- cultural studies
- ethnic studies
- gender studies
- history and structure of the English language
- literature 1500-1660
- literature 1660-1900
- literature since 1900
- literature to 1500
- postcolonial or anglophone literatures
Students must take at least five graduate seminars at the 600 level en route to the doctorate, at least three of which must be taken in the doctoral program. Up to 12 credit hours taken outside the department may be counted toward the degree. Students should consult with their supervisory committees when choosing electives.
Applicants must fulfill the requirements of both the Graduate College and The College of Liberal Arts and Sciences.
Applicants are eligible to apply to the program if they have earned a bachelor's or master's degree from a regionally accredited institution.
Applicants must have a minimum cumulative GPA of 3.00 (scale is 4.00= "A") in the last 60 hours of their first bachelor's degree program, or applicants must have a minimum cumulative GPA of 3.50 (scale is 4.00= "A") in an applicable master's degree program.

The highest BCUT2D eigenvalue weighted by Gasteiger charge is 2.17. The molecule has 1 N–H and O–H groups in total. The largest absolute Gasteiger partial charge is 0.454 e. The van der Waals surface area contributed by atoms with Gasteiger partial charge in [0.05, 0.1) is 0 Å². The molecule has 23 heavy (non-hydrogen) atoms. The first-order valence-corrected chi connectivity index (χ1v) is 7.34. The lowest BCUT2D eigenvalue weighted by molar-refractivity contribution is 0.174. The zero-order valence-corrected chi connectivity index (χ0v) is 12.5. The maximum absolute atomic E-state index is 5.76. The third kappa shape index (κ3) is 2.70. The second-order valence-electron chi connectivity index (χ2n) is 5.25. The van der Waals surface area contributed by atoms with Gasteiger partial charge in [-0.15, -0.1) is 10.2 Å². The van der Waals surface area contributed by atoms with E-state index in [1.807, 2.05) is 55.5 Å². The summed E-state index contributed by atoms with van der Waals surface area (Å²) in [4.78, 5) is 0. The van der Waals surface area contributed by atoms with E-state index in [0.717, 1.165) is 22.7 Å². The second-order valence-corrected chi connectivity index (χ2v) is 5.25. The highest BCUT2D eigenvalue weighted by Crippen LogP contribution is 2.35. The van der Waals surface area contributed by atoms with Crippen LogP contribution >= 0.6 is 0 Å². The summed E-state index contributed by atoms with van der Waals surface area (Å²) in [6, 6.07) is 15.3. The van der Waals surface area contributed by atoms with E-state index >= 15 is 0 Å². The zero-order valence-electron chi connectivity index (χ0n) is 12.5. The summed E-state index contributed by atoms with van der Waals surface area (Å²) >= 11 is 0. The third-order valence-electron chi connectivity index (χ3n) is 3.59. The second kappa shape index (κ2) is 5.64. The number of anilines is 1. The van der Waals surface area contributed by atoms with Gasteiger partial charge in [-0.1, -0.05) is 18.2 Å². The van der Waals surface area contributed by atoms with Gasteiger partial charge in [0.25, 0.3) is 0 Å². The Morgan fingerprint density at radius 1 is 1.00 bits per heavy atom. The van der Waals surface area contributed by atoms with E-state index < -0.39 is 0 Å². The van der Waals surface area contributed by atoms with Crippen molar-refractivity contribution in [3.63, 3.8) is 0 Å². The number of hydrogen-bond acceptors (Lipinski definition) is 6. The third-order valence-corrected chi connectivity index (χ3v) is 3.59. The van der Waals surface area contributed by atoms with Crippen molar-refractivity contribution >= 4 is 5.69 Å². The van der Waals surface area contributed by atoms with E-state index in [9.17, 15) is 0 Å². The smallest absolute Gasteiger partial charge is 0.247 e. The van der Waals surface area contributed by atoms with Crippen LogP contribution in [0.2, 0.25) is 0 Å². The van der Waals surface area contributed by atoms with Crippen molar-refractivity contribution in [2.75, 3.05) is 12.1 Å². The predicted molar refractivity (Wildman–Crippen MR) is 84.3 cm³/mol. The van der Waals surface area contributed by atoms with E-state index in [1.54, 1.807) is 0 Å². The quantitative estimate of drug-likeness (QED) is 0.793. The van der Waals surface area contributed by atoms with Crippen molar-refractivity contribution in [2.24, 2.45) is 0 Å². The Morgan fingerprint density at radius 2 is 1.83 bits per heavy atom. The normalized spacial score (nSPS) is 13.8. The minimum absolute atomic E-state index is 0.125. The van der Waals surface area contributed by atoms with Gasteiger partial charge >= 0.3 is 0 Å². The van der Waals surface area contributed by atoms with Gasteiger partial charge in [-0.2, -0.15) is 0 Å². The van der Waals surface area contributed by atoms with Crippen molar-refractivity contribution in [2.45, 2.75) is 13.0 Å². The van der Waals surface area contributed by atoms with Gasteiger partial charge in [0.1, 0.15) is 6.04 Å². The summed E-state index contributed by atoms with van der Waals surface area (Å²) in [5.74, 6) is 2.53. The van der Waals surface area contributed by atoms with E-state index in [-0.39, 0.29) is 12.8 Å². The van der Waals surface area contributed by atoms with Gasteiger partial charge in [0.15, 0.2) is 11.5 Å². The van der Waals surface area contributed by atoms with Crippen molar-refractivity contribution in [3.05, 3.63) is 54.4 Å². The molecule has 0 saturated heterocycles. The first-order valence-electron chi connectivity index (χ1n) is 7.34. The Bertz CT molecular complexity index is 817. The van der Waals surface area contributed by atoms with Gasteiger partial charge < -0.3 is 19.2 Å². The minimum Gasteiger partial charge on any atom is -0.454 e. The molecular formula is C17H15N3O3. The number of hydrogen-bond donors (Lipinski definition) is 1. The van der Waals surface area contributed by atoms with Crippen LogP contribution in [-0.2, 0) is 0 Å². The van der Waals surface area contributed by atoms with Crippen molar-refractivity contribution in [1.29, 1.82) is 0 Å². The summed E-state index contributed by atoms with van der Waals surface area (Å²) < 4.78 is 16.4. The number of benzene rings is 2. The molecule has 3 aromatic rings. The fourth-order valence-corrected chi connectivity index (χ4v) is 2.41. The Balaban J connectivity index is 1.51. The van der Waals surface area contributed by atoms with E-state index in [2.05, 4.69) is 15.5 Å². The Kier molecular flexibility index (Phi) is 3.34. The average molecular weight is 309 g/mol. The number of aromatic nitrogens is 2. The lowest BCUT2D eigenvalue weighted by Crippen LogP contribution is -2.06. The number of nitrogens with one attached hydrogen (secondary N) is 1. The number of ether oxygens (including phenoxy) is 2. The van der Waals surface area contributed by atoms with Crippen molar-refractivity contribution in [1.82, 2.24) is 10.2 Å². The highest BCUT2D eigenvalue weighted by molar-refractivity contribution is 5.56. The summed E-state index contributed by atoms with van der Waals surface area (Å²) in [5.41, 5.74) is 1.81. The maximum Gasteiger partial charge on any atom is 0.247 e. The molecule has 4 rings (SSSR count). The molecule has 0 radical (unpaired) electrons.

All applicants must submit:
- graduate admission application and application fee
- official transcripts
- statement of purpose
- resume or curriculum vitae
- three letters of recommendation
- academic writing sample relevant to the field
- proof of English proficiency
Additional Application Information
An applicant whose native language is not English must provide proof of English proficiency regardless of their current residency. Students should refer to the Department of English website for specific details about English proficiency requirements.
The well-considered, one- to two-page, single-spaced statement of purpose should explain how the applicant's experience and training have prepared them for the program as well as the purpose for pursuing the doctorate. Applicants applying for funding must also submit a statement of teaching philosophy. Students should see the Department of English website for specific details.
Courses and Electives
Approaches to Research (3 credits / one class): Students must take the core class ENG 501 Approaches to Research.